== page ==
Compliments of Working Word via Flickr

 “Make sure your words are sweet; you may have to eat them.” 

Why do people bully? What motivates individuals to treat other people in a manner which erodes their dignity, deflates their self-confidence, and belittles their self-esteem? Why do some people feel comfortable behaving in a heavy handed, authoritative, and punitive fashion?  Discovery News provides one possible explanation: 

‘“The simple reason is it shows that they have power over others,” agreed Marlene Snyder, Development Director for the Olweus Bullying Prevention Program in the United States, based in Clemson, S.C. “The reason that they do it repeatedly is that they are getting away with it. Nobody is calling them on their bad behavior. When they aren’t called on it they think, ‘Well, it must be O.K.'” 

In an environment devoid of constraints behavior is uncontrolled (which is why modeling from the corporate apex is so important). In our paper “Diversity Management: The New Organizational Paradigm” my co-authors (Dr. Bette Stead and the late Jack Ivancevich) and I discuss how leaders set the tone for those lower in the hierarchy. Proactive policy enforcement and a zero tolerance policy send the message that not only is bullying bad for business, but it is unacceptable in a civil climate. In a toxic workplace  employees know that their well-being hinges on the bully’s volatility and on his/her continued appeasement. The organizational reality employees create for themselves is then in congruence with bully’s mission to mindrape and steamroll surrounding psyches. When conversants tire of silence and submission however their association with the bully is brought to an abrupt halt. To an organizational ogre, disagreement equals disrespect.  

Bullies are in essence thieves. In an effort to overpower and control, they rob people of the means to defend themselves and to be an equal party to the conversation. Bullying is the deployment of verbal aggression (e.g., rage, objectification, “you statements,” and interrupting) and passive-aggression (negative intonation, facial expressions, and ostracizing) to trounce a conversational opponent.  Combative speech is used by those thirsty for conquest. Note that the recipients are not in need of others’ emotional refuse, anger displacement, or cantankerous sparring. As Mary Kay Ash explains, people gravitate toward compliments like thirsty plants toward water – most likely because they’re considered an oasis in a desert of verbal abuse.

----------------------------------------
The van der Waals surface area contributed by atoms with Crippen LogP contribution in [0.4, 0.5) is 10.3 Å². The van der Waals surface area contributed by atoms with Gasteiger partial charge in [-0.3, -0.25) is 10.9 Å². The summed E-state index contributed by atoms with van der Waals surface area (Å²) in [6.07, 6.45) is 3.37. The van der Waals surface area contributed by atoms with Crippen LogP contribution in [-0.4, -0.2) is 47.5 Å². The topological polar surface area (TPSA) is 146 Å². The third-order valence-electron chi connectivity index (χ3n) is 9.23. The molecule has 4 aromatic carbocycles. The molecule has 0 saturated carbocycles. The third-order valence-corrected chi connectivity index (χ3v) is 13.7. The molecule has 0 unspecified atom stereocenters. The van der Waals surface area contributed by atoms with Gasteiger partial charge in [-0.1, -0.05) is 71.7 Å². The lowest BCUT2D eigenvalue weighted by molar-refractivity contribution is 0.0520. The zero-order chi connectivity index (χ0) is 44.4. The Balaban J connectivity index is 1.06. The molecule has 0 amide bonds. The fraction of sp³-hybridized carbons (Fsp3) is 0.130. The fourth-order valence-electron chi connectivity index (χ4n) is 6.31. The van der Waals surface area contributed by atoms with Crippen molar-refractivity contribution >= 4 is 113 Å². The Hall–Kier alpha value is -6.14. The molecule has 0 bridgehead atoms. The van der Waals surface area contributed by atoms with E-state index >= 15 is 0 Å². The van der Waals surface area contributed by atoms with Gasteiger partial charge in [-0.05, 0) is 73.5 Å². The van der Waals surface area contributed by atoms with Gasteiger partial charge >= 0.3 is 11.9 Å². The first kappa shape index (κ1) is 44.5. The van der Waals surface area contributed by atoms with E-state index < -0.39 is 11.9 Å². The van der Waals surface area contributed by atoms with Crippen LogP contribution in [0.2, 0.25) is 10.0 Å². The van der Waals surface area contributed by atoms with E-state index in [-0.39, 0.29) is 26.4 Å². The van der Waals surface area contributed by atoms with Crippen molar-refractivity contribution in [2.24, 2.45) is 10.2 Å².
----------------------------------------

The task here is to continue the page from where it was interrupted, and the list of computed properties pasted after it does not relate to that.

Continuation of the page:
Instead of self-aggrandizement that comes at the expense of others, we can instead choose to give of ourselves through encouragement, respectful interaction, empathy, and non-accusatory speech.  Today, consider the following: 

  • Surprise someone with a thank you card. How often do we complain when things go amiss, but remain silent when they’re to our liking? The internet offers a host of cards appropriate for workplace congratulations and expressions of gratitude.
  • Tell that person’s boss how good they are. Write a note or letter to a coworker’s supervisor, and send them a copy. I can guarantee you that the recipient will be pleasantly surprised.
  • Give a sincere compliment – not to the point of duplicitousness or Dale Carnegie in overdrive, but simply an acknowledgment of someone else’s worth and talent.

Choose today not to be the poster child for poor behavior at work, but rather, to be the one that other people seek for counsel.

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All viewpoints expressed by Jackie Gilbert are her own, and not of her employer.

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